Therefore, using the same principle as “reverse engineering” a piece of technology, it is possible to produce a new game in which the rules are identical to those of an existing game, but in which those rules are presented in a completely new manner that does not infringe on the artistic presentation used in that existing game.

Secondly, Wizards of the Coast have published a System Reference Document (or SRD) under a license called the Open Game License (or OGL). This game license allows anyone to use the rules—and more importantly the terminology—of the SRD in their own games and game supplements, providing that those games and/or supplements are themselves released at least partly under the OGL.

Without the first principle, a game released under the OGL would have to either copy the SRD mechanics or have wholly original mechanics.

Without the second principle, a game released with mechanics similar to an out-of-print game would have to have completely new and unfamiliar terminology.

However, when both principles are put together, a retro-clone can be produced that combines the familiar mechanics of an out of print non-OGL game with the familiar terminology of the SRD.

Dark Dungeons is such a retro-clone. The terminology used in this game is taken from the SRD via the terms of the OGL, and the game mechanics of the game very closely match the game mechanics of a specific out-of-print version of the world’s most popular role-playing game.

However, to avoid issues with trademark and copyright laws, that game is not mentioned by name within this work and no specific compatibility or endorsement with it or with any other existing role-playing game is claimed.

Re: My first impression of Dark Dungeons (wip1 version)

Posted: Wed Apr 14, 2010 11:11 am
by APN
As you know, I appreciate the work you've ploughed into this - still hard to imagine the sheer amount of work you've ploughed in :shock:

Have you given thought to the fonts you'll use (you may have done, but I missed that bit)?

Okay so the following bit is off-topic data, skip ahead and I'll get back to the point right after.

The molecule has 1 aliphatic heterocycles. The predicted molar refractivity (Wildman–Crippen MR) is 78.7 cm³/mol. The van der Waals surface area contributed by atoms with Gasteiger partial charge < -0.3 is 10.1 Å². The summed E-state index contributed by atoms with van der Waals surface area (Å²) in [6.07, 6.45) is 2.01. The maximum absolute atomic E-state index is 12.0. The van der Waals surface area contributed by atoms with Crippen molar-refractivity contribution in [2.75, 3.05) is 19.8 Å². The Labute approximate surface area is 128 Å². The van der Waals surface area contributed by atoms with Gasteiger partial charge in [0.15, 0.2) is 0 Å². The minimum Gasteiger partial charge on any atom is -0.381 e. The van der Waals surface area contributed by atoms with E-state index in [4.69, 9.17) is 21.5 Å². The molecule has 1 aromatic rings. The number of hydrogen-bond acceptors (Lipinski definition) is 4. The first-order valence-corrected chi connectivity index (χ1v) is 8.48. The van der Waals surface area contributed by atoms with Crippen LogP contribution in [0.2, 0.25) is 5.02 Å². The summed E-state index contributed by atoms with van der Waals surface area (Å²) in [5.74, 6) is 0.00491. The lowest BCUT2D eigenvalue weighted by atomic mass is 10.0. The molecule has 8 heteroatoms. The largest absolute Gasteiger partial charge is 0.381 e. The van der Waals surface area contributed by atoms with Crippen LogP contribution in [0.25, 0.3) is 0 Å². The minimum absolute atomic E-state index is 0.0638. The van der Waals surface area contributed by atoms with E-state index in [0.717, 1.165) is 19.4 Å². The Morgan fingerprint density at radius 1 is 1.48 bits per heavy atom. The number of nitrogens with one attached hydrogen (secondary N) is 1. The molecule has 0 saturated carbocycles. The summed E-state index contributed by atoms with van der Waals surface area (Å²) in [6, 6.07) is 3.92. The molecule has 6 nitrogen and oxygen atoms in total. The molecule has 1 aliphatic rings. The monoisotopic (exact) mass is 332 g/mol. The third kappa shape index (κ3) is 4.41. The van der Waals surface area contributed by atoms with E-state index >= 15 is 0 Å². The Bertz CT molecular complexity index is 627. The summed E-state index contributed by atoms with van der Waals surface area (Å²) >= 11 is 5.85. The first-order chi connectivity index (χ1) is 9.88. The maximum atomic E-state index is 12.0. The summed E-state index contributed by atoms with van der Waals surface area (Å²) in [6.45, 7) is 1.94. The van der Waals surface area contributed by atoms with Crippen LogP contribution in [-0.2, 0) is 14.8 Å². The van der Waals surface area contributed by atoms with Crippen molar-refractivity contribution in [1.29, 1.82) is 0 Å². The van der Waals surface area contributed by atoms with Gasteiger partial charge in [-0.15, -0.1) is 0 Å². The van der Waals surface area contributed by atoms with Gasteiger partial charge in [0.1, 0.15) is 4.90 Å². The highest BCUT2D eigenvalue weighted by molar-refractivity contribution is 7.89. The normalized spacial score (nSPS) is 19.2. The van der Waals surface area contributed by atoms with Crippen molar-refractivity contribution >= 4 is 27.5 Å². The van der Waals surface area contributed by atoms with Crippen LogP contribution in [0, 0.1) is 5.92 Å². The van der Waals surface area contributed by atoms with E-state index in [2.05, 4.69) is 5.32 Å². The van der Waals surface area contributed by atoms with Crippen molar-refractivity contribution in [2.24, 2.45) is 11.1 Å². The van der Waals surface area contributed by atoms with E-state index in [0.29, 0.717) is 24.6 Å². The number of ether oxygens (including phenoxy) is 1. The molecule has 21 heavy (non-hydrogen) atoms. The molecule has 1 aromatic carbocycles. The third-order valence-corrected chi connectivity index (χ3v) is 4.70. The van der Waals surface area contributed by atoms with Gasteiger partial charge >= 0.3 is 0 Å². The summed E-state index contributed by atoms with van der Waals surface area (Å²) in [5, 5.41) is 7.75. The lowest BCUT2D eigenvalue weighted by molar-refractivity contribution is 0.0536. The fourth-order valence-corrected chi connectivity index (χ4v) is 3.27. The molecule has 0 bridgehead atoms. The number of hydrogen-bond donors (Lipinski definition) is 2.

Re: My first impression of Dark Dungeons (wip1 version)

Posted: Wed Apr 14, 2010 2:05 pm
by Blacky the Blackball
APN wrote:As you know, I appreciate the work you've ploughed into this - still hard to imagine the sheer amount of work you've ploughed in :shock:

Have you given thought to the fonts you'll use (you may have done, but I missed that bit)?
I'm sticking to the "less is more" design principle, and therefore using only two fonts (in different sizes) in the whole book and one colour (in three different shades - dark, light and mid) per section.

I'm using 10pt <black> Garamond for the main body text, because it's one of the most readable printed fonts, with sub-titles being 10pt <dark colour> Garamond Bold and example text being 10pt <dark colour> Garamond Italic. Bold and Italic are both also used for emphasis in the text itself. Text is three column, with 1pt <grey> seperator lines between the columns.

Tables are 8pt <black> Garamond, with vertical 1pt <dark colour> lines separating cells, and rows having alternating <white> and <light colour> background. The header rows of tables are also 8pt <black> Garamond, but with <mid colour> background. Table titles are 10pt <dark colour> Garamond Bold (the same as sub-titles in the main text).

All headers are in Norton, which is free for non-commercial use (another advantage of Dark Dungeons being strictly a non-commercial effort) and is similar to title font used by the Rules Cyclopedia itself.

Main headers within the text are 14pt <dark colour> Norton Bold, with chapter titles, page headers/footers and section titles being variable size (scaled up to exact sizes in centimeters rather than a particular point size) <mid colour> Norton Bold with <black> outline.

Other than the seperators between the text columns, all of the above is already in the WIP, so what you see is what you get - in terms of fonts at least; obviously the layout will change once I get art in there and I shuffle/re-word text to clean up the widows and orphans and things like that.